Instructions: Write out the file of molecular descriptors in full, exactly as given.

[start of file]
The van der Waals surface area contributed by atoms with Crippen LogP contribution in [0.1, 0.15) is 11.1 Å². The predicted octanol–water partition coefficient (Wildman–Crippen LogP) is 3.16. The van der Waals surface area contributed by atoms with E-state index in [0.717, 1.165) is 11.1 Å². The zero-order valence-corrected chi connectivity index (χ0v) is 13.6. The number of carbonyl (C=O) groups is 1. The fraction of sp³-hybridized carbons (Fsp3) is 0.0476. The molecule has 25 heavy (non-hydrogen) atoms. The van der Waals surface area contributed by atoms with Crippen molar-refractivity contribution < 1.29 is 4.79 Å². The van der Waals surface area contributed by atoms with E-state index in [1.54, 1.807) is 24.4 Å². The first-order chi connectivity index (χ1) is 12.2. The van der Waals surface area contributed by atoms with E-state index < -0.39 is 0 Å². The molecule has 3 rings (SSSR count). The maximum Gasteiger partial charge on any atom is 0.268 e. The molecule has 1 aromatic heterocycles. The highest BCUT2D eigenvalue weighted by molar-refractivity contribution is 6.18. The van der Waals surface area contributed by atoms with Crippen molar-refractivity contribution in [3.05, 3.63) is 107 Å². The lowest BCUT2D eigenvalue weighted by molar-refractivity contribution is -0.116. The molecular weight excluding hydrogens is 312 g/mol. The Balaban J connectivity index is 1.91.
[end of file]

The van der Waals surface area contributed by atoms with Crippen LogP contribution in [0.1, 0.15) is 11.1 Å². The predicted octanol–water partition coefficient (Wildman–Crippen LogP) is 3.16. The van der Waals surface area contributed by atoms with E-state index in [0.717, 1.165) is 11.1 Å². The zero-order valence-corrected chi connectivity index (χ0v) is 13.6. The number of carbonyl (C=O) groups is 1. The fraction of sp³-hybridized carbons (Fsp3) is 0.0476. The molecule has 25 heavy (non-hydrogen) atoms. The van der Waals surface area contributed by atoms with Crippen molar-refractivity contribution < 1.29 is 4.79 Å². The van der Waals surface area contributed by atoms with E-state index in [1.54, 1.807) is 24.4 Å². The first-order chi connectivity index (χ1) is 12.2. The van der Waals surface area contributed by atoms with E-state index < -0.39 is 0 Å². The molecule has 3 rings (SSSR count). The maximum Gasteiger partial charge on any atom is 0.268 e. The molecule has 1 aromatic heterocycles. The highest BCUT2D eigenvalue weighted by molar-refractivity contribution is 6.18. The van der Waals surface area contributed by atoms with Crippen molar-refractivity contribution in [3.05, 3.63) is 107 Å². The lowest BCUT2D eigenvalue weighted by molar-refractivity contribution is -0.116. The molecular weight excluding hydrogens is 312 g/mol. The Balaban J connectivity index is 1.91.